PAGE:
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Discussion in 'Pistons and NBA' started by BillLaimbeer, Mar 8, 2012.
Things are hard to swallow when you're choking.
I really agree with your insight.........Blaming Flip was easy.
At the same time - you can't put blame fully on JD either: JD simply had no experience, how to handle situation like this and...for understanding only personal experience helps.
Maybe Joe D regretted firing Larry Brown. As it was Bill D's decision, he has to keep it to himself. That's is why he has to stop the interviewer from taking this further. If Larry was still the coach in 2006, we could won the whole thing again. And Big Ben would not have left for the Bulls after winning that year. And we could have repeat in 2007.....
I can't really blame him for Larry Brown. Not like they randomly woke up one day and decided to fire him. Esp when one of the parties took away an extra 15 mil or so if he got fired rather than quitting. Its his replacement that you can slam him for as there was nothing that indicated winner about Flip Saunders even back then. Dumars has made far too many mistakes over the the past few years. I will give him the ownership thing where he was told not to change the teams salary structure for 2 years. But now the shackles have been removed and I will be dissapointed if March 15 comes and goes without the Pistons at the very least in the center of serious trade discussions.
Prepare to be dissapointed max. In order to make a trade, you have to have items that other teams want to trade for. For the most part, Joe has tainted every single asset that he has by attaching a horrible contract to it. We're absolutely stuck with what we have unless you're talking about swapping Knight, Monroe or Jeb. Maybe we find a taker for Will Bynum or Austin Daye but I'm not holding my breath. (even Will Bynum is overpaid)
I thin Tay and JJ have some value - I would trade JJ in a sec. Possibly Bynum. And dare I say this summers pick. I would trade that for the right player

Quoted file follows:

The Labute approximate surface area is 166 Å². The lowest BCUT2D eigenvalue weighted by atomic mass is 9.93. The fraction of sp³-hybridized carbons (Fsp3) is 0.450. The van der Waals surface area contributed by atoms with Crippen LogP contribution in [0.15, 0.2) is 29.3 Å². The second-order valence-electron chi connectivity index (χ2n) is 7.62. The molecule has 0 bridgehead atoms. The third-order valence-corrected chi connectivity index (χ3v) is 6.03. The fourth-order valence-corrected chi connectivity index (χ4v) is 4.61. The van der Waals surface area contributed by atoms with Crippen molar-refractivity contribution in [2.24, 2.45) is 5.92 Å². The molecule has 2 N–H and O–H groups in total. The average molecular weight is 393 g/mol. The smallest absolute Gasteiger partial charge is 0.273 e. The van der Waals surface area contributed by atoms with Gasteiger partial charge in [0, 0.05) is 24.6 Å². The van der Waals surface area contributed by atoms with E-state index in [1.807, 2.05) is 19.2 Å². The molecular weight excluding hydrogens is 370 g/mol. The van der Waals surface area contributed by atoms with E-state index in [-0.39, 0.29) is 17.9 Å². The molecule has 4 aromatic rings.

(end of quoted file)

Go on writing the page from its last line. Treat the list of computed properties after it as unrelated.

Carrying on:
Agreed. Trading our #1 would have to yield a pretty solid player in return. Someone with a better than 50% chance of becoming an all-star.
I always thought that trading away 1st round picks....was a desperate act by a desper..........oh...nevermind.
Somebody needed to lay a foul on him instead of just letting him get to the rim like that.
Interesting...he titles this movement a "foundation of winning"..... Wonder what he calls the fall 2008 to January 2012 movement.... Also, no comment about Frank not being his guy when the hiring process was ongoing.
Digging a hole big enough for a solid foundation.
notice when Pass shows up Panda disappears ?
Dr Jekyll/Mr Hyde
Pass99: "Panda, I am your father...."
Trying to make friends, not enemies. A And you guys really really really don't want two of me =) ______________________________________________________________ I was going to say, in response to the death of his brothers, that it hit a bit of a personal note. When I was under the pressure of family tragedy, aside from the dark hole that I found myself (and I have my friends to thank for pulling me out), was that success was just so hard to come by, and bad decisions so easy. No matter what I tried, or how hard, there was just this invisible hand which forced me to fail, and that decision making mechanism, which up until that point was so reliable, failed in spectacular fashion. But it only took one big success to get me going again. In my case, it was a new job, and once that one good thing which had happened to me as a result of my hard work, the ball started rolling. Maybe JD is still stuck in that rut, and it may just take one great push, one great move and resulting success to pull this team, and him, back onto the straight and narrow. I have a lot of bad things to say about JD's decisions, but with that information on board, I find it very difficult to hold him purely accountable. I sincerely hope that a light shines just for him, and (hopefully) subsequently this team.
yeah that's kind of like having a tough home life and not taking that angst to work.
A new job could actually be what Joe needs to let go of his investments and start thinking from scratch again.
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